Copper-Infused Textiles and the Coronavirus Scare

Healthcare workers must be especially cognizant of how easily pathogens spread. As such, it is becoming more common for employers to require workers to avoid long sleeves. Garments with long sleeves can increase transmission rates of certain kinds of pathogens simply by acting as carriers between patients and other workers.

In light of that, it is interesting to note that an Israeli company that specializes in copper-infused textiles is also one of the leading makers of surgical masks now being used to combat the spread of coronavirus. The surgical masks are also infused with copper. Could copper infusion be the secret to slowing down the spread of future illnesses and diseases in the healthcare setting?

Copper’s Antimicrobial Properties

Copper is both a chemical element and a metal. It is soft, malleable, and offers excellent electrical and thermal conductivity. Interestingly enough, microbes that come in contact with copper surfaces do not live long. This particular property is something that humankind has known for centuries.

According to a 2011 study published in the Applied and Environmental Microbiology journal, “bacteria, yeasts, and viruses are rapidly killed on metallic copper surfaces, and the term “contact killing” has been coined for this process.” The study goes on to say that the contact killing phenomena has been known since ancient times.

In more recent history, the Environmental Protection Agency (EPA) has already registered at least five copper alloy products as suitable for killing bacteria. Thus, it is clear that copper has useful applications in healthcare settings. So why not copper-infused healthcare uniforms?

From Scrubs to Lab Coats

Alsco, the company that pioneered uniform rental in the U.S., says that healthcare uniforms typically involve scrubs and lab coats. It is not unusual for uniform providers to also supply bed and bath linens as well. All could be infused with copper for superior antimicrobial benefits.

Unfortunately, the process of creating copper-infused textiles is not that simple. It is both complicated and time-consuming. Moreover, there aren’t many companies doing it. That may change now that the world is looking at the possibility of a significant coronavirus pandemic.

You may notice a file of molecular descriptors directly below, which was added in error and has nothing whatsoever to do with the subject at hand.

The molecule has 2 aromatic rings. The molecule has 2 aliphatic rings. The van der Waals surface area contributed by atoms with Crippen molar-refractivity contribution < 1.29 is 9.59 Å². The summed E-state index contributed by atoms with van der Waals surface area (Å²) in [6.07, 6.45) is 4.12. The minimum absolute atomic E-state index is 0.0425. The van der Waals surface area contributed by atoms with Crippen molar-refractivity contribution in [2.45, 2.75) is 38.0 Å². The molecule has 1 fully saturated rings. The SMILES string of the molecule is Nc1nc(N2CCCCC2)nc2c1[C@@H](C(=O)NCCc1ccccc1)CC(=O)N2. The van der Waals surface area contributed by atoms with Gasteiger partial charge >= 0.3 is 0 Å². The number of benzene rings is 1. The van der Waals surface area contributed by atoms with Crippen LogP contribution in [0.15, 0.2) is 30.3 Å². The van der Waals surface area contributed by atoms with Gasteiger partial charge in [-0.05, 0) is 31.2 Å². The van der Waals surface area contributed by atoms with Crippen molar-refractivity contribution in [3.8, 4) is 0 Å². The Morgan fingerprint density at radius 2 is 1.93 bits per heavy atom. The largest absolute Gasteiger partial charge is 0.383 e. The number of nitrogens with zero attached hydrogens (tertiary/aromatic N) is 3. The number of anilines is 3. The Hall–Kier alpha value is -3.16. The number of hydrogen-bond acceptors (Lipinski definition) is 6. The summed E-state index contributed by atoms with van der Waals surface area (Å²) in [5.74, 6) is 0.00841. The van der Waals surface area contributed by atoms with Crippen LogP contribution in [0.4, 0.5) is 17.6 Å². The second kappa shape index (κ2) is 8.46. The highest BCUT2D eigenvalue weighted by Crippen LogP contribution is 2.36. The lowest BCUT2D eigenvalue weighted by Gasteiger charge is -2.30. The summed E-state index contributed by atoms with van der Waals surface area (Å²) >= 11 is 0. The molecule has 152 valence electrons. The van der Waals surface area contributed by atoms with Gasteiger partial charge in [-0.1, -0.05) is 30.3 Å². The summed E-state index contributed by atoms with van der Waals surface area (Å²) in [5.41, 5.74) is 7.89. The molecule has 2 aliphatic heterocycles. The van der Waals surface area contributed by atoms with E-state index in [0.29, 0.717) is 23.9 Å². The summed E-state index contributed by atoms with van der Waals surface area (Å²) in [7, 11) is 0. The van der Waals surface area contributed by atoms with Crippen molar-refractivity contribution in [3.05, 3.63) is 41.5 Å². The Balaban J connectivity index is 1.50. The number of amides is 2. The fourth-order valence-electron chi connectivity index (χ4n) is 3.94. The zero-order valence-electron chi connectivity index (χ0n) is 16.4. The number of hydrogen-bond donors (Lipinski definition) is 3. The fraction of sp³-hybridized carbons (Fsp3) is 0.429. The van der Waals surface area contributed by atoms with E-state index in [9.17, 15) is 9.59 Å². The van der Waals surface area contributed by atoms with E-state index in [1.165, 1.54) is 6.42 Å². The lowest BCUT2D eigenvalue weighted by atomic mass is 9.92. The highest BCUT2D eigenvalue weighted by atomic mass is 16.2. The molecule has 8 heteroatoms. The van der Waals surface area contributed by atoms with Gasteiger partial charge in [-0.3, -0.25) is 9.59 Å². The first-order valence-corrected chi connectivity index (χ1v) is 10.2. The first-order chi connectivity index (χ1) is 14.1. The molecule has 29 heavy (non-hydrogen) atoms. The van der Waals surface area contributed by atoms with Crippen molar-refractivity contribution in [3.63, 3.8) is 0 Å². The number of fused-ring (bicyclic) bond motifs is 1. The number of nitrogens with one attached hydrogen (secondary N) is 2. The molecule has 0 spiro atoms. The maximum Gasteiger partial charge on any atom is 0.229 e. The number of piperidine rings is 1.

In the absence of copper-infused uniforms and linens, companies like Alsco rely on proven laundering systems that produce hygienically clean hospital linens. These are linens that do not just look clean; they are delivered to customers free of pathogens and microbes. Laundry facilities certified as hygienically clean utilize the latest procedures and technologies to guarantee that they are delivering what they promise.

A Motivation to Change

Tens of thousands of people being sickened by coronavirus is certainly not a good thing. But if there is a silver lining, it might be found in the possibility that the coronavirus outbreak will motivate change. Perhaps it will create a market that encourages more companies to start producing copper-infused textiles. Maybe it will give birth to an entirely new industry that manufactures specialized uniforms and bed linens for the healthcare environment.

Interestingly enough, the same Israeli company that produces the copper-infused surgical masks has the ability to infuse all sorts of things into cotton. According to the Jerusalem Post, they have even developed a type of cotton that will not burn.

The point of all of this is to say that science is learning a lot about textiles as time marches on. We could be on the verge of developing self-sterilizing textiles that are capable of significantly reducing the risks of spreading disease in the healthcare setting. By this time next year, hospitals could be looking at the very real possibility of investing in copper-infused uniforms and bed linens.

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